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"The shootings two months ago gave me even more motivation," said Jessie, an 11th-grader at East Ridge High School. "Those guys are heroes."
Jessie was one of about 1,000 Hamilton County high school students to participate in the Chattanooga Unite: Tribute on the River parade Wednesday, an event honoring the lives of Gunnery Sgt. Thomas Sullivan, Staff Sgt. David Wyatt, Sgt. Carson Holmquist, Lance Cpl. Squire "Skip" Wells and Navy Petty Officer Randall Smith, all gunned down on July 16 by local resident Mohammad Youssef Abdulazeez.
"It felt really good to be here and be a part of this," Jessie said. "It's supporting what I love and the families of the fallen."
The tribute, a fundraiser for the victims' families, was sponsored by Friends of the Festival, which produces the annual Riverbend Festival. The parade down Broad Street was followed by a memorial service at Ross's Landing and a tribute concert on the Riverbend Festival's Coca-Cola stage.
Movie superstar Samuel L. Jackson, who was raised in Chattanooga, emceed the memorial at Ross's Landing. Jackson told the gathered crowd of thousands that "we are all one family here today and we grieve for all that was lost."
"They gave their lives for us," Jackson said. "Not in some foreign war or on foreign shores but for us here on this ground near this river."
He continued to say that the four Marines and one sailor died to protect this country, and spoke over cheers from the crowd when he said, "We were down, but now we stand."
Mayor Andy Berke thanked the families of the servicemen for making the trip to Chattanooga for the tribute.
"We lost these five heroes to violence and something that cannot be made sense of," Berke said solemnly. The tragic events of July 16 proved the city's true character, he said: "We became one city, Chattanooga strong."
Retired Adm. James Aloysius "Ace" Lyons Jr. said the men who died represent "the best of America" and that "this tragedy never had to happen."
Lyons placed blame for the July 16 shootings on President Barack Obama, calling him "anti-American."
"It's his policies that have contributed to the social unrest and hate that contributed to the deaths that happened here," Lyons said as many in the crowd cheered. He said the deaths of these five men should start a movement "to take back America."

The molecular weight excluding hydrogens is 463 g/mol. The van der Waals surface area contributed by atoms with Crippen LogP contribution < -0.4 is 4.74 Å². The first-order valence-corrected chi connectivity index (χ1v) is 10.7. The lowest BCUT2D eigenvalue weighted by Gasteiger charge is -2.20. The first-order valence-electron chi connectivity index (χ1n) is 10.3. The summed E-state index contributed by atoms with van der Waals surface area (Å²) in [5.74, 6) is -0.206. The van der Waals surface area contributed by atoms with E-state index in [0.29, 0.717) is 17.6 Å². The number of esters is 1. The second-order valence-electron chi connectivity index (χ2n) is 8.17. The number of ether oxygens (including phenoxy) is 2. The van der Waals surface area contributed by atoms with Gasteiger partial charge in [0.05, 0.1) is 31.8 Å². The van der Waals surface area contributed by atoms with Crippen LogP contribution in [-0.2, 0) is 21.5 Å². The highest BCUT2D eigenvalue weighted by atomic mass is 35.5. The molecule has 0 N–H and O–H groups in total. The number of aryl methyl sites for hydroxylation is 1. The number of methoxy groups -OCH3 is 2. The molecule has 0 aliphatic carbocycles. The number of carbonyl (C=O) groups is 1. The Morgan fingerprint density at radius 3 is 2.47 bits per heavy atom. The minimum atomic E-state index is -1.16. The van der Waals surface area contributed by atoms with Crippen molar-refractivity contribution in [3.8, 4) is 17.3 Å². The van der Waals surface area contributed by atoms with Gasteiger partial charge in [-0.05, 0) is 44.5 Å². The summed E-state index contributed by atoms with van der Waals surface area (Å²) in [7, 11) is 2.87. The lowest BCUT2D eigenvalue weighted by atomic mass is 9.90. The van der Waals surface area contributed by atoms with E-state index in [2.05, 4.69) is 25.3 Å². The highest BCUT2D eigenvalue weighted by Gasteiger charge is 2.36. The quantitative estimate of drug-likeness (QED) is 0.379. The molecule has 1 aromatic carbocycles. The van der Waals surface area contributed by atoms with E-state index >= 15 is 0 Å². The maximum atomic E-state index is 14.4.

The U.S. Navy's Blue Angels came next. The crowd sat in silence, watching the sky, as six jets darted overhead with white smoke billowing behind them. New Orleans entertainer Harry Connick Jr. then took the stage singing the "Navy Hymn."
The day's events culminated with a performance by country star Brantley Gilbert, who was joined onstage by fellow country artists Trace Adkins and Colt Ford and former Staind frontman Aaron Lewis.
Throughout the event, blue buckets were walked through the crowd and many people dropped in change or stuffed wads of bills. The money was collected through the National Compassion Fund and 100 percent of the proceeds will be given the families of the five victims.
The tribute brought together a mix of people from the region. Wandering the sidewalks were professionals in suits and also families wearing "Nooga Strong" T-shirts with jean shorts. Children waved American flags as couples walked through the crowd holding hands and moms pushed strollers.
During the parade, people lined Broad Street, sitting on the curb and setting up lawn chairs in the little shade found under the trees.
"Ooorah!" a group of men shouted from the bleachers when Marine veterans passed in the parade.
"Thank you," a young girl with pigtails said to members of the National Guard as they walked in formation.
"You're our next generation of heroes," a woman yelled at Howard School's JROTC unit.
Michael Smith, 64, said he is honored to have served in Vietnam, and he attended the parade to support everyone who is still serving.
"It's the American flag that keeps us all together," Smith said. "This Nooga Strong is for real. It's sad it took this tragedy to bring people together, but boy, is this parade beautiful."
Annie Kitchens, 61, stood at the memorial with her two grandchildren, who she took out of school at Clifton Hills Elementary and East Lake Middle for the event.
"I brought them because I want them to be a part of this and want them to always remember what happened," Kitchens said. "They needed to see all of this."
Kitchens, an Army veteran, said she was thankful her grandchildren's principals allowed students to leave school early to attend the event. She said she was encouraged by how seriously the local schools were taking the two-month anniversary of the shootings.
"Everyone in Chattanooga should always remember the lives and sacrifice of those men," Kitchens said as she placed her hand gently on her grandson's shoulder. "Those men were servants."
Contact staff writer Kendi Anderson at email@example.com or 423-757-6592.